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Holidays Don’t Cause Weight Gain As Much As Create Unhealthy Habits

Studies show the average person only gains one pound between Thanksgiving and Christmas 

DAYTON, Ohio (November 12, 2013) – The time between Thanksgiving and Christmas offers an overabundance of social gatherings filled with banquets and the giving of edible gifts.

It’s no wonder then that most Americans associate that time of the year with a risk of weight gain. But has the fear of weight gain been blown out of proportion? Some recent studies say yes. According to the National Institutes of Health, most individuals believe they gained up to 10 pounds over the holiday – that’s nearly two pounds per week between Thanksgiving and Christmas.

However, a study released by the New England Journal of Medicine said individuals actually only gain one pound over the holidays. The holidays may not bring the weight gain that most individuals believe, but it is a time that often breeds poor habits that, over time, can result in excessive weight gain, according to Joseph Allen, MD, with Family Medicine of Vandalia, a Premier HealthNet practice.

“Really when it comes down to it people look at the holidays as a time to splurge a little and to not do what they normally do – such as go for that run or take that walk,” Dr. Allen said. “They allow themselves to eat a little more and then a little more and by the end of the holiday season they have developed these habits that are hard to break right away. They can stay that way for the rest of the winter and when spring comes they are really concerned about their weight.”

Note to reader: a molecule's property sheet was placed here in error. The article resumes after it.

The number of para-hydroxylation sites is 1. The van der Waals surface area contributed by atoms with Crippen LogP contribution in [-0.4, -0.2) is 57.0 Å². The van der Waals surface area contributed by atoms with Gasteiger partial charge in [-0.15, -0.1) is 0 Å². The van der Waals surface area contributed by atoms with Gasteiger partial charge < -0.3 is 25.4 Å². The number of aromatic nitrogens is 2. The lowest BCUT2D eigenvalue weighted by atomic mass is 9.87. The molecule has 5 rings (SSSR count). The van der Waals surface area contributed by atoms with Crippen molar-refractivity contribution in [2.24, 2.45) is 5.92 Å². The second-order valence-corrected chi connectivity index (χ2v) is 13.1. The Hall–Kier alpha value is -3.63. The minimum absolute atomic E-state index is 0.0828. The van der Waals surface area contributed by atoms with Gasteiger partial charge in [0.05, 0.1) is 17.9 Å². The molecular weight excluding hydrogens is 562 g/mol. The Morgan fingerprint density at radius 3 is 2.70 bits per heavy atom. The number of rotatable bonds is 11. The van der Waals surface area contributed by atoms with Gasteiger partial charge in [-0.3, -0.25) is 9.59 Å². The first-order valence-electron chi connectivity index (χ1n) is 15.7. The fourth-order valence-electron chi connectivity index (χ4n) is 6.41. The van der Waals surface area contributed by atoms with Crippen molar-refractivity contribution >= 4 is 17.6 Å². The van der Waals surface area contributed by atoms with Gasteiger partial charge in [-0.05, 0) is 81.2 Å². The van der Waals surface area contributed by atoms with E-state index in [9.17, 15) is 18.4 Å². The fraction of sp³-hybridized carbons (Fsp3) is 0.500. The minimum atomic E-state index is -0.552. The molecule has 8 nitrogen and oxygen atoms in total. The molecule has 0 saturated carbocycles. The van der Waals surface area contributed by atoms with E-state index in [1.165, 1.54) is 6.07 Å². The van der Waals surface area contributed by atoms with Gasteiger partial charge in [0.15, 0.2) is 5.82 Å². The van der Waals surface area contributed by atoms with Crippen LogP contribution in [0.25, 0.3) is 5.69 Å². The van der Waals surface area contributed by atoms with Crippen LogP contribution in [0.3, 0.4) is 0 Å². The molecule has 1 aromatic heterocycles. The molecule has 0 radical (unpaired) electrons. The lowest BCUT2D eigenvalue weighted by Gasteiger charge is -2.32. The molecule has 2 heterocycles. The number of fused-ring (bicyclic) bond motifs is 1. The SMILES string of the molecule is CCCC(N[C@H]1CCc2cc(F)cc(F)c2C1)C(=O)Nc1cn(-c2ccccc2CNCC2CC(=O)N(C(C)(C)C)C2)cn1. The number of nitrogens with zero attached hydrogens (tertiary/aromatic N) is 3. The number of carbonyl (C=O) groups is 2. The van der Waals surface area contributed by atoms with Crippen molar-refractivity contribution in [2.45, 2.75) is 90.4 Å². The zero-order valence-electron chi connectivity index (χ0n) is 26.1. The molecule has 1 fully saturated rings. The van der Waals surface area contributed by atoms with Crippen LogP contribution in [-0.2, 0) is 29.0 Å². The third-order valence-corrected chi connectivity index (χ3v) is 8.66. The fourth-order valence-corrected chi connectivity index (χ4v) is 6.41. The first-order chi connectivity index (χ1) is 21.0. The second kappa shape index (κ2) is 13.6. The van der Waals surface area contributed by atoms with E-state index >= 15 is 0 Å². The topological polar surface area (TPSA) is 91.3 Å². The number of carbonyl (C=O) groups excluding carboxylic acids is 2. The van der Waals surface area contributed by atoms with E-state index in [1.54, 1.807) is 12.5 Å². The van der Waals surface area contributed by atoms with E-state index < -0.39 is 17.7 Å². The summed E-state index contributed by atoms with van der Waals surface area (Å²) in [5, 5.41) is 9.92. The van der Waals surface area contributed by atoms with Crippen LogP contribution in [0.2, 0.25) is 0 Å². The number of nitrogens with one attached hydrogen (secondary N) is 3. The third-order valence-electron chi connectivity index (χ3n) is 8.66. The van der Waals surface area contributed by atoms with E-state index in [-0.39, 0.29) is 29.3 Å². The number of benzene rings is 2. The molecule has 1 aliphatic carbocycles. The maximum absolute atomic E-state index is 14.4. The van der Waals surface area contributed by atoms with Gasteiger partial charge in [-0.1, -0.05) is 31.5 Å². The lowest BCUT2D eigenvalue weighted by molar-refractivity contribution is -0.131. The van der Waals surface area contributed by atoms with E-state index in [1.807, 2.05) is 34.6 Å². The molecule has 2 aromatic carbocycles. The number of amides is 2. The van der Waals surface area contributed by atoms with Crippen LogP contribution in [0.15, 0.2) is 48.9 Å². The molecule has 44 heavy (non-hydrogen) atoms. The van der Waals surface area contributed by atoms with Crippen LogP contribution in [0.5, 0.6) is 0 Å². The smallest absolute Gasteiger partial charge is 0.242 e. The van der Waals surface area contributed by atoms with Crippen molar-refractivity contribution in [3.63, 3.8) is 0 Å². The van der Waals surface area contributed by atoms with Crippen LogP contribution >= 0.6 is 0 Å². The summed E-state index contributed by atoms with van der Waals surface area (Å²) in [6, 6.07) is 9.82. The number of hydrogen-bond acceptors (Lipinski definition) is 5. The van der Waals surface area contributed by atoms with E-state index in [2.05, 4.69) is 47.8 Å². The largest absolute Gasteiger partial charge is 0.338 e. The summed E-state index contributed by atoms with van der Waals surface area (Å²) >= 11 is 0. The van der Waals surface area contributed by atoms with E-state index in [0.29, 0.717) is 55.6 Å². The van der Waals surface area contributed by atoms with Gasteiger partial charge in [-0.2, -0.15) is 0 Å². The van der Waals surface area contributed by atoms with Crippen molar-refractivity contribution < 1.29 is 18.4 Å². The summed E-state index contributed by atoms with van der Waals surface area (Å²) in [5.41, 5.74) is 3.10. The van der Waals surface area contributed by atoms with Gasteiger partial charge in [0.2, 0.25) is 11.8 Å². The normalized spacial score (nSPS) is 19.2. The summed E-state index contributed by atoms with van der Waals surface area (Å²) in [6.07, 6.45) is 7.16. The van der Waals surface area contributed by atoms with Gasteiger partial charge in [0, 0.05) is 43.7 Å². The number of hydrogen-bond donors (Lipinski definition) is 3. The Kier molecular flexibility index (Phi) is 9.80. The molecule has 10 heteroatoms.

Dr. Allen sees patients come into his office before and after the holidays concerned about its impact on their weight. The issue affects all individuals – male or female – and makes no difference whether they are already fit or have been struggling with weight for a long time.

“Those who are in pretty good shape are concerned about how the holidays will mess up their schedule and on the flip side you have those who are overweight that may have been struggling with the issue for a long time and feel that the holidays will make it worse,” he said.

Dr. Allen said the answer is not really weight loss as it is about establishing a change in behavior. He encourages patients to first and foremost stick to a routine that includes daily exercise. It may be hard, but it is extremely important not to take a break in exercise routines once the holidays have arrived. Secondly, individuals should watch their portion sizes when it comes to food.

“You can still have the turkey and gravy, but just watch the portion size,” Dr. Allen said.

A good way to measure a healthy portion size is to take portions of each food that is not larger than the fist made from your hand. Another idea is to look at a dinner plate as a pie chart. Half of that pie should be fruits and vegetables, a quarter of it should be protein and a quarter should be starch.

Other ideas include eating vegetables or fruits seven times throughout the day. The fiber-rich foods help fill up a stomach faster than traditional snacks and fiber-rich foods do not have as many calories. If it is difficult to stay away from sweets entirely, then allow yourself one small splurge a day. Never go to a holiday party hungry to help cut down on temptation. And last, but not least, pour all of your focus on socializing at parties, not eating.

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